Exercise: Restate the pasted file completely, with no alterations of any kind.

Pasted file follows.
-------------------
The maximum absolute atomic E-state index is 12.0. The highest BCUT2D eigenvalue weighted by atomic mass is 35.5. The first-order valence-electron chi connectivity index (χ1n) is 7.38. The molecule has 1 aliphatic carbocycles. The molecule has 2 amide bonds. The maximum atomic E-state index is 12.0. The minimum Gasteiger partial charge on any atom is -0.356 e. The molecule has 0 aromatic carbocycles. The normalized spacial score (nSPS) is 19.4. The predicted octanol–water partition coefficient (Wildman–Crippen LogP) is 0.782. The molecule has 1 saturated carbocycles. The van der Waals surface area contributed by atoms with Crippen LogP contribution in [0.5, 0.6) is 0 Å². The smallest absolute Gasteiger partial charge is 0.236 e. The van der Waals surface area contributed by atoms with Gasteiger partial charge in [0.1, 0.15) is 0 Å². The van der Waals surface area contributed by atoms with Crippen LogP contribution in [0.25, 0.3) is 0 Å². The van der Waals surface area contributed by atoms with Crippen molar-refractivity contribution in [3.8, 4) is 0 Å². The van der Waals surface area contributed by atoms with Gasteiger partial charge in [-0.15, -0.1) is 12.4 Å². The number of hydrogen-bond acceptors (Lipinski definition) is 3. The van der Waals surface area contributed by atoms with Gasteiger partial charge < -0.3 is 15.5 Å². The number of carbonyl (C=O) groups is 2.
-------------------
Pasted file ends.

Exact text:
The maximum absolute atomic E-state index is 12.0. The highest BCUT2D eigenvalue weighted by atomic mass is 35.5. The first-order valence-electron chi connectivity index (χ1n) is 7.38. The molecule has 1 aliphatic carbocycles. The molecule has 2 amide bonds. The maximum atomic E-state index is 12.0. The minimum Gasteiger partial charge on any atom is -0.356 e. The molecule has 0 aromatic carbocycles. The normalized spacial score (nSPS) is 19.4. The predicted octanol–water partition coefficient (Wildman–Crippen LogP) is 0.782. The molecule has 1 saturated carbocycles. The van der Waals surface area contributed by atoms with Crippen LogP contribution in [0.5, 0.6) is 0 Å². The smallest absolute Gasteiger partial charge is 0.236 e. The van der Waals surface area contributed by atoms with Gasteiger partial charge in [0.1, 0.15) is 0 Å². The van der Waals surface area contributed by atoms with Crippen LogP contribution in [0.25, 0.3) is 0 Å². The van der Waals surface area contributed by atoms with Crippen molar-refractivity contribution in [3.8, 4) is 0 Å². The van der Waals surface area contributed by atoms with Gasteiger partial charge in [-0.15, -0.1) is 12.4 Å². The number of hydrogen-bond acceptors (Lipinski definition) is 3. The van der Waals surface area contributed by atoms with Gasteiger partial charge < -0.3 is 15.5 Å². The number of carbonyl (C=O) groups is 2.